That sounds like a lot, though in the context of how many miles are issued by many programs, it’s not actually that much. As a point of comparison, currently American AAdvantage has over 600 billion outstanding miles (though that’s a much bigger program, and also represents all outstanding miles, and not those issued over a period of a few days).
The bigger concern here is that all of these Avios have to be redeemed by December 1, 2018, which will be the limiting factor. There will be a lot of competition for limited award seats.
This might come as a surprise, but I actually think Iberia might not lose that much money if they honor this promotion. A lot of people won’t fully use their Avios, some won’t use them at all, and for those that do use them, the reimbursement rates between airlines for award space are typically quite low.
Even if they do intend to fully honor, this is going to be a complete mess for them. Of course there will be hundreds if not thousands of people who don’t have their Avios post correctly, who have questions, etc. Iberia has awful technology to begin with, and I imagine it’s even worse here, given how complicated this is. It doesn’t seem like Iberia Plus is properly staffed to handle normal operations, let alone the level of involvement they’ll need here.
Option #2: Various levels of not honoring the promotion
Hopefully they do honor the promotion, but if they don’t, there are plenty of ways that could play out. I’m not saying any of these are acceptable or even legal, but I’m just sharing the possibilities:
- They could unilaterally cancel all tickets (they could create a script to cancel any tickets for members who made 5+ one-way bookings for under $50 over the past few days, for example)
- They could technically honor the promotion but intentionally not release any award availability on their own flights, and make it really hard to redeem on partner airlines
- They could only issue Avios to a small percentage of those who took advantage of the promotion, and claim that many people didn’t have their Iberia Plus numbers on the reservations, etc.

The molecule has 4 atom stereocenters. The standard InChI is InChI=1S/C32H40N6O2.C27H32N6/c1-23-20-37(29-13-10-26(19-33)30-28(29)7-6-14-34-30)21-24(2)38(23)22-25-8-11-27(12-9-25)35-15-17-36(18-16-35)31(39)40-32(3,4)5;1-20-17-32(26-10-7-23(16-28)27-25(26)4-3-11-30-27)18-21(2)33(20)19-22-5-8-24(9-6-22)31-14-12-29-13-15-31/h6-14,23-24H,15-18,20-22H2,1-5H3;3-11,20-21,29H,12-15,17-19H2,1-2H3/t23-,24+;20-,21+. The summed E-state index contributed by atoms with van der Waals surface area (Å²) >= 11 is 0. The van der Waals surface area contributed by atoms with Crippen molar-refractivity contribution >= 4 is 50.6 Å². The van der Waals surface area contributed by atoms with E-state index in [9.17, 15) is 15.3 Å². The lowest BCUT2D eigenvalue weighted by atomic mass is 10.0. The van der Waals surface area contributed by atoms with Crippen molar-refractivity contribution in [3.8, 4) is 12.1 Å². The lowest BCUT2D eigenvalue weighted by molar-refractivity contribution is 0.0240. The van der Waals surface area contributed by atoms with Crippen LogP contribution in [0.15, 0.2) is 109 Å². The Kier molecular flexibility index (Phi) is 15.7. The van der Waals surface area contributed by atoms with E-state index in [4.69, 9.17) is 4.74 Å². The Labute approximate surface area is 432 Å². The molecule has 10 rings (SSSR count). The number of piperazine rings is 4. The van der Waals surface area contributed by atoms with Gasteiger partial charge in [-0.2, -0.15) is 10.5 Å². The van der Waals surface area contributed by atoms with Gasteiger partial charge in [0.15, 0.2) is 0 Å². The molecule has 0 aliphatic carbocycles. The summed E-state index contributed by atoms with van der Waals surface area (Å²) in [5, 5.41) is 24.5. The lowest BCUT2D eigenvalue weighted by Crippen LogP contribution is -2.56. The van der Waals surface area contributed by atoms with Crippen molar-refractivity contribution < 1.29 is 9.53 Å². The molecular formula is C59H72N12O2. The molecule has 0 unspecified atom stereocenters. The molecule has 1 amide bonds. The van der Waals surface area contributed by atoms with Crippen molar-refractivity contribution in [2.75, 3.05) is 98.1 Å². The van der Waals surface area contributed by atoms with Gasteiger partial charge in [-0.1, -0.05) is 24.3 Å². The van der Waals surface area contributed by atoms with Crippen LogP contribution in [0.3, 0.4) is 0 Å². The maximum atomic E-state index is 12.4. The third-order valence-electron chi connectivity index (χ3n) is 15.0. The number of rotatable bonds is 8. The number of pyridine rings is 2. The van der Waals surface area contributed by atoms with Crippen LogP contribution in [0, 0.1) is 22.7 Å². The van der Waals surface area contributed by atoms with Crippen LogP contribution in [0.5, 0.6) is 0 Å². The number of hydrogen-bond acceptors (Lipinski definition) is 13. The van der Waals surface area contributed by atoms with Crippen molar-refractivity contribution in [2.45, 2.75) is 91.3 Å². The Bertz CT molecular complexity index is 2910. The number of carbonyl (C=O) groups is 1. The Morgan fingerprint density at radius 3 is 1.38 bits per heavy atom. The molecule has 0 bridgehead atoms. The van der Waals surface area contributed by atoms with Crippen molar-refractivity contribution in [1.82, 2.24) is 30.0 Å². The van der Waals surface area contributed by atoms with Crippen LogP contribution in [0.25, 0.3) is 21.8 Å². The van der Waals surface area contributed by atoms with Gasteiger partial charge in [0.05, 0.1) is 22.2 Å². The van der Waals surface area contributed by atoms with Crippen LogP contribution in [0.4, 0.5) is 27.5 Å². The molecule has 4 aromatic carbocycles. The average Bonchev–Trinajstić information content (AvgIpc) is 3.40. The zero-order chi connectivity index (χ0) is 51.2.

- They could retroactively add restrictions, and claim that only existing members are eligible, that you actually have to fly the segments, that they’ll only award the miles after flying, etc.
Let me once again emphasize that none of those options would be at all reasonable, but I’m just trying to share all the scenarios I see. The logistics of them executing any of these options is beyond challenging, so before they make any decisions, I hope they fully consider the implications of them.
My prediction is that Iberia will honor this promotion. Not because they want to, but because they realize they have no other option at this point. If they’re smart, they’ll make the best of it — this will make a great media story that will be picked up widely, they have a huge number of new Iberia Plus sign-ups (which is something airlines really do care about), and they might even pick up some awards for the promotion.
However, I also predict that Iberia Plus customer service will be as lousy as usual. Have an issue with Avios posting? Getting in touch with someone will probably be a challenge. I suspect their website will continue to be not-great, making it tough to book some tickets online. And I also suspect that Iberia Plus hold times by phone will be long, since demand will be through the roof and they won’t increase staffing, and their agents will be as unhelpful as usual.
Do you think Iberia will honor this promotion, or how do you see it playing out?